D.A. Thomas (ship, 1916)

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The D.A. Thomas, at Shaftesbury Trail, Alberta.

The D.A. Thomas was the largest vessel to travel on the Peace River, during its riverboat era.[1]

She was built in 1916, and operated until 1929.[1] Her first owner was the Peace River Development Company, operated by her namesake, Welsh industrialist D. A. Thomas. She was sold to the Hudson's Bay Company in 1923.

She was built with luxurious accommodation, and her passengers included adventurous VIPs.[1] She could carry 160 passengers.[2]

Like all other Canadian riverboats operating on the frontie, her steam engine's boilers were fueled by the abundant wood found on the river, but Thomas specified for her to be able to be fueled by either coal or oil.[1]

Navigation on the Peace River was barred by multiple rapids, and the D.A. Thomas was built for service between Hudson's Hope and the Vermillion Chutes.[1]

In 1920 the D.A. Thomas made an attempt to travel up the initial portion of the Peace River Canyon, so she could load coal more directly from the coalfields at Hudson's Hope.[3] She ran aground, and it took months to restore her to operation on the river.

By 1929 a railway had been built to Fort St. John, British Columbia, on the upper river, making water transportation less important.[1] In response the Hudson's Bay Company decided to try to shift her to a different section of the river, by running the Vermillion Chutes. She managed to traverse the mile of white water that preceded the final drop over the chutes final rock ledge, its most significant navigational hazard. She was able to go over the bar, without damage, until her bow hit the permanent standing wave just downstream of the bar. This raised her bow, and smashed her stern wheel.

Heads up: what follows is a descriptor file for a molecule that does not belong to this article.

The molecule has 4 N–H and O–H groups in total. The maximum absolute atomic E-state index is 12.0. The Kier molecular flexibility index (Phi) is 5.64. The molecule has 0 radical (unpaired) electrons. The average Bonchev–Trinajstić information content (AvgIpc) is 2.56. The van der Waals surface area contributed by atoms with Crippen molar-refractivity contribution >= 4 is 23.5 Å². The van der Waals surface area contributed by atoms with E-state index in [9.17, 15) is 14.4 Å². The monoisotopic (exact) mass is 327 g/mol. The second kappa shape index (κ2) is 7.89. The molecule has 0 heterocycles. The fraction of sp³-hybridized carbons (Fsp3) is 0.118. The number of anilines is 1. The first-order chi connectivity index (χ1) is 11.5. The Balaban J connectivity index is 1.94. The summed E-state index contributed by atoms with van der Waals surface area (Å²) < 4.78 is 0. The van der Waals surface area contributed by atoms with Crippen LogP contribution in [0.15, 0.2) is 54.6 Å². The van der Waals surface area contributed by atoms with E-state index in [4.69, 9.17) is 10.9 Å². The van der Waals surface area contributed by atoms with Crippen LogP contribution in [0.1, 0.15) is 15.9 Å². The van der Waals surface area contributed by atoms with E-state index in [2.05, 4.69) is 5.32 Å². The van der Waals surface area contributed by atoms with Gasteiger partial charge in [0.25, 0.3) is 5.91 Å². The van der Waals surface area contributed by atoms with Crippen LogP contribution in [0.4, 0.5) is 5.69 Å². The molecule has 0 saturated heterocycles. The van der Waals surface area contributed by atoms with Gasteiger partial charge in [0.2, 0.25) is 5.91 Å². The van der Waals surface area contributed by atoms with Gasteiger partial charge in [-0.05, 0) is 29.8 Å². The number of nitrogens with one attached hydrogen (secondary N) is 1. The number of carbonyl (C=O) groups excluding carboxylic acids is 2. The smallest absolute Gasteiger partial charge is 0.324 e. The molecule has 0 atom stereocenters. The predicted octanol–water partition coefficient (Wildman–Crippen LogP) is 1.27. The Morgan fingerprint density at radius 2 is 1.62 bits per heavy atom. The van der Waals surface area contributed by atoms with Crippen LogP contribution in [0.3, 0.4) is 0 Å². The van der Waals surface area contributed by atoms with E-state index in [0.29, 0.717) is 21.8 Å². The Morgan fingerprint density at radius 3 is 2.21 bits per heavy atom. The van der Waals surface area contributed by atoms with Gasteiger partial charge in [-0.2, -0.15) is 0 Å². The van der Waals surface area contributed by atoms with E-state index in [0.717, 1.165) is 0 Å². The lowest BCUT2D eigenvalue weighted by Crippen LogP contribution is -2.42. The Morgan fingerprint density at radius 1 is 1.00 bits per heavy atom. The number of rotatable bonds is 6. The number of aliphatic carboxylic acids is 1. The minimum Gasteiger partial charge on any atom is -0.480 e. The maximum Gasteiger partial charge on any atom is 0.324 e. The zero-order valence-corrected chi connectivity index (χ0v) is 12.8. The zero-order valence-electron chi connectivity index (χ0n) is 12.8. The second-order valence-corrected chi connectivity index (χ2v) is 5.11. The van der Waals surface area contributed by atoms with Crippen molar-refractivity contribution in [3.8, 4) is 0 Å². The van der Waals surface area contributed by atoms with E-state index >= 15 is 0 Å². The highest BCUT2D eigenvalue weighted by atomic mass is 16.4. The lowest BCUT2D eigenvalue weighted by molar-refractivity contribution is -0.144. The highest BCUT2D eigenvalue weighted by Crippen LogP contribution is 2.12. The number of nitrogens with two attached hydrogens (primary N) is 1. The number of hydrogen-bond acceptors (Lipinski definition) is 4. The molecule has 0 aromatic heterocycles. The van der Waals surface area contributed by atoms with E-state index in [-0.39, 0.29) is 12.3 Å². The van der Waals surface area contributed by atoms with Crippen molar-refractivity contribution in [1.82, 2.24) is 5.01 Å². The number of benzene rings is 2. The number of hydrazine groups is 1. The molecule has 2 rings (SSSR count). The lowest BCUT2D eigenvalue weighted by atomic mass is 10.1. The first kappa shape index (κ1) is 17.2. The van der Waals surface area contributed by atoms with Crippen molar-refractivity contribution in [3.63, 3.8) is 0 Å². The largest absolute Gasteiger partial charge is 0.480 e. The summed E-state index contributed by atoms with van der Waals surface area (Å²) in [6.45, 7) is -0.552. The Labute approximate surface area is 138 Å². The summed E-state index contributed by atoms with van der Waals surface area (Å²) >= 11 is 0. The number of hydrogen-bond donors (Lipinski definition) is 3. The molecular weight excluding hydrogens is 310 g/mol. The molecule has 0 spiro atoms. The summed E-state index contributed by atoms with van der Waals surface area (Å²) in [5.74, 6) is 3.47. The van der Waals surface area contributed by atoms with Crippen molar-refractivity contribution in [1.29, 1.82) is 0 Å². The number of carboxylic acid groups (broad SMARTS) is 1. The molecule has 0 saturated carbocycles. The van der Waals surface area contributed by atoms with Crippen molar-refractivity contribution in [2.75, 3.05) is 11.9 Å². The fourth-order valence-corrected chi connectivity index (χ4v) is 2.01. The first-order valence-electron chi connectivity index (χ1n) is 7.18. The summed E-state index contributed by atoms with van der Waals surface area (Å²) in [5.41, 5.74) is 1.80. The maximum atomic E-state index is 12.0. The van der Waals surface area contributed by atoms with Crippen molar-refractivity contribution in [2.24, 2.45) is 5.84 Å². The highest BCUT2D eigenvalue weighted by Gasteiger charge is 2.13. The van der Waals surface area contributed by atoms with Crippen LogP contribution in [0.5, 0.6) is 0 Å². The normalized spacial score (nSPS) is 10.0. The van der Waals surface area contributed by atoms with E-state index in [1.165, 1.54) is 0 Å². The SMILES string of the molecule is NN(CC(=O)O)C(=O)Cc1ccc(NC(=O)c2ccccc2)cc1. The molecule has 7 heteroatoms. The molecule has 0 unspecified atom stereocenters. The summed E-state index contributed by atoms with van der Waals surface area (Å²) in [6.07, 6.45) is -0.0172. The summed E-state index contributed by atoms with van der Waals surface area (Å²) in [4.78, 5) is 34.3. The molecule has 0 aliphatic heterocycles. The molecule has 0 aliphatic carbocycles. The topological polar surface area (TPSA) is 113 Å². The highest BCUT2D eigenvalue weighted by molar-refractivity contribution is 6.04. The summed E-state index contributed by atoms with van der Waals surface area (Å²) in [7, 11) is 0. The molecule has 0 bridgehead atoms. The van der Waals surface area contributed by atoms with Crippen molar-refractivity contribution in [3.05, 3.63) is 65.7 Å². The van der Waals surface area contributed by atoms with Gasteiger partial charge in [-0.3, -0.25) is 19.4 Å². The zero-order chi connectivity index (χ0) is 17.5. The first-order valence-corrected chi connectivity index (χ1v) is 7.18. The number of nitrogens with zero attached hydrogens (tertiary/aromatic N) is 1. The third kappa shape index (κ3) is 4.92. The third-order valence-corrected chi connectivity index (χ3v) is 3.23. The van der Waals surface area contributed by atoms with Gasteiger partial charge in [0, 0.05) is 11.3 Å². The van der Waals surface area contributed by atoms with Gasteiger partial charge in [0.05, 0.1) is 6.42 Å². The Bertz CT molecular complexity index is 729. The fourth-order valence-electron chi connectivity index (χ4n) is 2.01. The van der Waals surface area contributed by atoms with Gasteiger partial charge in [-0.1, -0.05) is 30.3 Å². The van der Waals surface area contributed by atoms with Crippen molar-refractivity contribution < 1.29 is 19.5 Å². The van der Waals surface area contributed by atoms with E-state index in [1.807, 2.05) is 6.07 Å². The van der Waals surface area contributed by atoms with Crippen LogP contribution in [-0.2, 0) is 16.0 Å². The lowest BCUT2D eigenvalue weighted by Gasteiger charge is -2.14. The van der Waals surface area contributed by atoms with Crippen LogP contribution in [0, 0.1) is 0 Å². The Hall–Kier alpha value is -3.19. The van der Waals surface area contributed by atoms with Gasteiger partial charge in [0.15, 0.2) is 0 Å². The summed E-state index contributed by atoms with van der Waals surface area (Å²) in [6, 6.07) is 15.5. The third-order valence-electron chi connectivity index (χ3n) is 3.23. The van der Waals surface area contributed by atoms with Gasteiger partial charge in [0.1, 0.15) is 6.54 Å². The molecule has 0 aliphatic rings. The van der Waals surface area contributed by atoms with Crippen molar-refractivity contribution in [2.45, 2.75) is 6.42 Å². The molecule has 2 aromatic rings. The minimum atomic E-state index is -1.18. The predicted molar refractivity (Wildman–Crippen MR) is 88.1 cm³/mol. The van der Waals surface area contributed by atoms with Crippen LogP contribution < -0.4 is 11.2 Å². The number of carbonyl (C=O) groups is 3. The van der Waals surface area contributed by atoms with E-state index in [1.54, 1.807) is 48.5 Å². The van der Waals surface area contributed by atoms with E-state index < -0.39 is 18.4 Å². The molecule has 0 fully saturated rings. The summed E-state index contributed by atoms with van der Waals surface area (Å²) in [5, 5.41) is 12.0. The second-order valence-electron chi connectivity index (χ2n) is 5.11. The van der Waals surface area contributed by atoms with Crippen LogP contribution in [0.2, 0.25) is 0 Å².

She was able to proceed down the river to Fort Fitzgerald, on the upper Slave River, but she was not repaired.[1] She was cut down to her hull, which was used as a floating storage facility


  1. 1.0 1.1 1.2 1.3 1.4 1.5 1.6 Dorthea Calverley. The D.A. Thomas, South Peace Historical Society. Retrieved on 2020-12-11. “The Welsh capitalist had great plans for the Peace River country, especially the coalfields at Hudson’s Hope. In 1915, he had the Askew Company of Vancouver build the ship to order for the Peace River Development Company.”
  2. Tracy Teves. The Peace River: Highway of the North, Highway of the North Exhibit at the North Peace Museum, 2019-10-11. Retrieved on 2020-12-11. “The boat was launched in 1916 and carried 160 passengers. At the time it was the fanciest boat on the river as it had electricity and ran both hot and cold water according to Caty Virostek Manager and Curator for the Fort St. John North Peace Museum.”
  3. Coal at Hudson’s Hope, South Peace Historical Society. Retrieved on 2020-12-11. “The largest of the steam driven stern wheelers put on the river by the Hudson Bay Co. to try and haul coal down out of the canyon was the D.A. Thomas. This boat grounded in the canyon and was there all winter.”